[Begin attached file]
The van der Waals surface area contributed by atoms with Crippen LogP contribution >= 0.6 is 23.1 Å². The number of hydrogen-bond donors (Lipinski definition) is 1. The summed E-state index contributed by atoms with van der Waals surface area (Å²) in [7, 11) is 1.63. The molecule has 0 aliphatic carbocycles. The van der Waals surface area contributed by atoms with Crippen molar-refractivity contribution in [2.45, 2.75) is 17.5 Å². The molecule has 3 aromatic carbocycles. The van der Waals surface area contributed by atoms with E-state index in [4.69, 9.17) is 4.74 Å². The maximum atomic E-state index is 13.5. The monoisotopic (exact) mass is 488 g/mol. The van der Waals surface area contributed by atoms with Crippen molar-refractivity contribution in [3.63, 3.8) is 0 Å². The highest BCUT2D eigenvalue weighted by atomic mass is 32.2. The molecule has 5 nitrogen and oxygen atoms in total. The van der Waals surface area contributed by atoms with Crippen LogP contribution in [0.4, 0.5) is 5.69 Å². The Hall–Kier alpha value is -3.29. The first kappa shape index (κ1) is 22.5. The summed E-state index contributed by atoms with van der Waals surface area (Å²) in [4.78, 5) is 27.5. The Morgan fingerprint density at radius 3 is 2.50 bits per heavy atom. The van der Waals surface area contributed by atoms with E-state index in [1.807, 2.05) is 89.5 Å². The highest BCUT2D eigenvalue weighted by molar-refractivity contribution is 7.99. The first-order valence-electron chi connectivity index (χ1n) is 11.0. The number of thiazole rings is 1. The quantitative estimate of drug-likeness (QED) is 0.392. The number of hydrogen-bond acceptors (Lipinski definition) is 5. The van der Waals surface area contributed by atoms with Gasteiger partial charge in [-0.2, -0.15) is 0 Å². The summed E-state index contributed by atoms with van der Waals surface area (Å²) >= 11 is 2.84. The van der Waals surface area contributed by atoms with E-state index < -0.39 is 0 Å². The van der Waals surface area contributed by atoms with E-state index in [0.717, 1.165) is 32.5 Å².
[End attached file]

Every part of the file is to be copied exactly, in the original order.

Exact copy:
The van der Waals surface area contributed by atoms with Crippen LogP contribution >= 0.6 is 23.1 Å². The number of hydrogen-bond donors (Lipinski definition) is 1. The summed E-state index contributed by atoms with van der Waals surface area (Å²) in [7, 11) is 1.63. The molecule has 0 aliphatic carbocycles. The van der Waals surface area contributed by atoms with Crippen molar-refractivity contribution in [2.45, 2.75) is 17.5 Å². The molecule has 3 aromatic carbocycles. The van der Waals surface area contributed by atoms with E-state index in [4.69, 9.17) is 4.74 Å². The maximum atomic E-state index is 13.5. The monoisotopic (exact) mass is 488 g/mol. The van der Waals surface area contributed by atoms with Crippen molar-refractivity contribution in [3.63, 3.8) is 0 Å². The highest BCUT2D eigenvalue weighted by atomic mass is 32.2. The molecule has 5 nitrogen and oxygen atoms in total. The van der Waals surface area contributed by atoms with Crippen LogP contribution in [0.4, 0.5) is 5.69 Å². The Hall–Kier alpha value is -3.29. The first kappa shape index (κ1) is 22.5. The summed E-state index contributed by atoms with van der Waals surface area (Å²) in [4.78, 5) is 27.5. The Morgan fingerprint density at radius 3 is 2.50 bits per heavy atom. The van der Waals surface area contributed by atoms with E-state index in [1.807, 2.05) is 89.5 Å². The highest BCUT2D eigenvalue weighted by molar-refractivity contribution is 7.99. The first-order valence-electron chi connectivity index (χ1n) is 11.0. The number of thiazole rings is 1. The quantitative estimate of drug-likeness (QED) is 0.392. The number of hydrogen-bond acceptors (Lipinski definition) is 5. The van der Waals surface area contributed by atoms with Gasteiger partial charge in [-0.2, -0.15) is 0 Å². The summed E-state index contributed by atoms with van der Waals surface area (Å²) >= 11 is 2.84. The van der Waals surface area contributed by atoms with E-state index < -0.39 is 0 Å². The van der Waals surface area contributed by atoms with E-state index in [0.717, 1.165) is 32.5 Å².